Kansas City Seeks to Up Its Art Cred, Tapping Dan Cameron to Launch a Midwestern Biennial in 2018
The first edition of the Kansas City event will feature new work by Nari Ward, Nick Cave, and other big names.
A new biennial in Kansas City is the latest addition to the increasingly packed international art calendar. Curator Dan Cameron is launching Open Spaces 2018: A Kansas City Arts Experience, a new contemporary and performing arts event that will take over the Midwestern city for two months starting in August.
The project is a co-production of the city government and local philanthropists. “The idea is to create a signature cultural event for Kansas City,” Cameron told artnet News. In addition to attracting an international audience, he hopes that the exhibition will encourage young, ambitious artists to stay in Kansas City, rather than decamping for bigger art hubs.
Cameron plans to involve a number of Kansas City artists, but the initial list of participants is an internationally known bunch: Alexandre Arrechea, Nick Cave, Ebony G. Patterson, Joyce J. Scott, Jennifer Steinkamp, and Nari Ward will all create new work for the occassion. It’s too early for details, as the artists are only just making their first visits to the city, but Cameron promised “quite a variety of projects.”
Cameron is no stranger to ambitious, city-engulfing initiatives. He founded Prospect New Orleans in the wake of Hurricane Katrina to boost the city’s artists and local economy (though the event struggled to stay out of debt at certain points).
Cameron got involved in Open Spaces after a visit to the city a couple of years ago, when he was put in touch with local philanthropist Scott Francis, who was looking to launch a large-scale international art exhibition there. Coincidentally, the city had also approached Cameron about its own plans to create an event to promote local art and culture, a priority of the city’s mayor, Sly James.
“The two sides didn’t really know much about what the other was doing, so I was the connecting point,” said Cameron. “It’s a way of taking a private initiative to bring international art to Kansas City and a public initiative to revitalize public spaces and raise the profile of the Kansas City art scene in general, and combining them.”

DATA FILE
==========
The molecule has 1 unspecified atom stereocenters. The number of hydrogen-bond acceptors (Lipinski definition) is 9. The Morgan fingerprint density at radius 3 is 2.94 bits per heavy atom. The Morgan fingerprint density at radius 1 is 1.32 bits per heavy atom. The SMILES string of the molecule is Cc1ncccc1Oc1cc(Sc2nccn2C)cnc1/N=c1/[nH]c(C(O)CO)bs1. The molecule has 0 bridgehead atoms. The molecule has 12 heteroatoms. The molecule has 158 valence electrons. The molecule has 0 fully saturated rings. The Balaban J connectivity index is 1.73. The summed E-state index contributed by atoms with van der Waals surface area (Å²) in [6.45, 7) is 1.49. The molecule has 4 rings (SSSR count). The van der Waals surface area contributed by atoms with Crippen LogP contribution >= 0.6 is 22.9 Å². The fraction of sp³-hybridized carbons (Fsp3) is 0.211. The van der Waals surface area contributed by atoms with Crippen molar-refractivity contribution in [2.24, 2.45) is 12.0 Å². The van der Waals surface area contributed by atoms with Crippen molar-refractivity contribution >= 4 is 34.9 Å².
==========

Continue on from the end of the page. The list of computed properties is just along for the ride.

The event, which is also led by Kansas City’s Office of Culture and Creative Services, has a multi-million dollar budget and is funded by the city as well as local philanthropists. The arts organization Kansas City Creates will coordinate the project’s finances to keep expenditures in line and ensure revenue.
“I firmly believe that Open Spaces can bring together the people of Kansas City and the surrounding region in a way that can put our city on the map as an arts and culture center,” Mayor James said in a statement.
Open Spaces emerges alongside another high-profile Midwest art event—the FRONT Triennial—due to launch this summer in Cleveland, Ohio. What will set Open Spaces apart, according to Cameron, is its embrace of both visual and performing art. Few major biennial events, he notes, consider “visual and performing art as equal practices.”
Open Spaces will be centered in Swope Park, which will host outdoor sculptures; performances will take place at the nearby Starlight Theatre, a 1951 outdoor theater that seats 8,000.
The city’s museums and cultural institutions are also getting involved, with the Nelson-Atkins Museum of Art, the Kemper Museum of Contemporary Art, the Kansas City Art Institute, and the Nerman Museum of Contemporary Art all hosting at least one project for Open Spaces. Additional satellite events and programming will be held at alternative spaces across the city.
“Kansas City is one of the most beautiful cities in the US in terms of its layout and design,” said Cameron, citing the wide boulevards that wrap around scenic areas. “It’s very unusual for American cities of this size to be this beautiful. For me, that’s very inspiring.”
Open Spaces 2018: A Kansas City Arts Experience will take place August 25–October 28, 2018.
UPDATE: This article has been updated to reflect that the event is co-led by Kansas City’s Office of Culture and Creative Services, not Missouri’s Office of Culture and Creative Services.
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